Child Care Providers Reopen But Struggle With Lowered Capacity

Jun 9, 2020

Updated  6/10/20 5:10 p.m.

The Hawaii Department of Human Services updated its classroom capacity guidelines Tuesday back to pre-pandemic ratios which are:

  • For three-year-olds, 12 children to one teacher
  • For four-year-olds, 16 children to one teacher
  • For five-and-over, 20 children to one teacher

Many child care providers are now reopening as more parents return to work. However, the added restrictions for social distancing have limited the number of children they can accept back. 

Sunshine School in Kailua reopened on June 1st. The school is complying with the state Department of Human Services' guidelines of 10 people per room.

“Each classroom, which we have three, has nine students and one staff member,” said Sunshine School Director Julie Kalakau. “So total enrollment right now is 27 and normally we're at 49.”

The school did not have enough capacity to take back all the families that it served before the pandemic.

“I had a couple of Zoom meetings with the families and just kind of said, 'We're gonna open up and use the honor system. If you got called back to work or if both parents are not working in the house, we want to give priority to those, versus the ones that could still work from home,'” Kalakau said. 

“Then we started from scratch. We put everything on our website and had it first come, first serve. Honestly, they're all enrolled here. How do you restart? They all deserve a spot.”

While enrollment numbers have droppend, expenses have not.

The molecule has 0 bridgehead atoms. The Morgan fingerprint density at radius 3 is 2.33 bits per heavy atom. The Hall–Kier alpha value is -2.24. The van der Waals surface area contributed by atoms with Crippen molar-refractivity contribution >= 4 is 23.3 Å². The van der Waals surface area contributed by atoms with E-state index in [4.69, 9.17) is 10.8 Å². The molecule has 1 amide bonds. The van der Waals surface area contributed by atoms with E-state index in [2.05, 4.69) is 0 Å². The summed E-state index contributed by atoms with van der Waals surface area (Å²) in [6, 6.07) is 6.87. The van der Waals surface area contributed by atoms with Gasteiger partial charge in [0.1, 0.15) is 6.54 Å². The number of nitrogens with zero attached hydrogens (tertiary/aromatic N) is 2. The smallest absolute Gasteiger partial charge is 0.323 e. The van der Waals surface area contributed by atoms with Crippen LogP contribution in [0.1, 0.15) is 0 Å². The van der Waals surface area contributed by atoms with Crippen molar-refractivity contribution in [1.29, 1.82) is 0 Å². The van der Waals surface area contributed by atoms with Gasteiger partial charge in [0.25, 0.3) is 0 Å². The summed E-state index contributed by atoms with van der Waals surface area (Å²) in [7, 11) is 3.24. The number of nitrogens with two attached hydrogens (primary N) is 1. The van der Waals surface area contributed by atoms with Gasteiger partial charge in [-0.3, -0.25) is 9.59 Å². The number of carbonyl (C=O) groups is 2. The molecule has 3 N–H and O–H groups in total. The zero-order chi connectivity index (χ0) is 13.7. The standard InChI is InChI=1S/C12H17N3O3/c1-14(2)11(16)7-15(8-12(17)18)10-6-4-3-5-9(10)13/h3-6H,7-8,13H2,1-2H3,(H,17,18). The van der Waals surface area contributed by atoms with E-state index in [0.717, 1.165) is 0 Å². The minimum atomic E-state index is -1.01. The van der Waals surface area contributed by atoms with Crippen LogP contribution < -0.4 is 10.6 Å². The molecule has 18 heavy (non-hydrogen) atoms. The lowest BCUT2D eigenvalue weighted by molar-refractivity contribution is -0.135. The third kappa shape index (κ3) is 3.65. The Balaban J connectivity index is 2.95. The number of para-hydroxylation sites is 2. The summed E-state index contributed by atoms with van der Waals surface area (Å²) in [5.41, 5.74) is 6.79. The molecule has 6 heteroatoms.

Kalakau said Sunshine School is costing more to operate because of the sanitation efforts. As a result, the school has had to raise its tution.

Child care advocates worry that many facilites are in the same situation as Sunshine School and will raise tuition, making child care in Hawaii even less affordable.

“We were in a bad spot before, right? We didn't have enough child care spaces pre-pandemic,” said Kathleen Algire, director of public policy and research at Hawaii Children’s Action Network, the child-advocacy nonprofit.

“Of the kids that are under six, we had enough DHS-regulated child care seats to serve 25% of those, right? So not enough by any means.” 

Hawaii Children’s Action Network is advocating that federal funds go directly to child care providers. 

DHS announced that it is seeking applications from child care providers needing funds to cover the added costs of health and safety precautions. The application deadine is July 31st.

At Little Seed Early Learning Center, Vi Verawudh, the managing director, hopes the funds will come soon. Little Seed was open though the stay-at-home order to serve children of essential workers. It has just started accepting all students.

Little Seed’s enrollment is at about half of its usual capacity, but like Sunshine School, operation costs have gone up.

“I'm happy to hear that there's money out there for us to apply for,” Verawudh said. “But you know, applying takes time too and I hope it's a pretty fast process because we can't wait six months. We're not going to be here by the end.”

Some child care providers have not reopened at all becasue of the economic impact of COVIID-19. 

Kalakau worried about the parents trying to return to work but who will be unable to find a spot for their children.

“There's some schools in Kailua that haven't reopened,” she said. “That's a lot of seats, even if all of our schools in Kailua are full, there's still a waiting list. So losing any one of the sites or half a site like us, it's going to put a huge burden -- where are the children going to go and be cared for?”

Kalakau and Verawudh hope that by fall, they will be able to expand to accommodate more children.

In the meantime, they will be trying to serve the children they can, as safely as possible with more sanitation, wearing masks and social distancing between classrooms.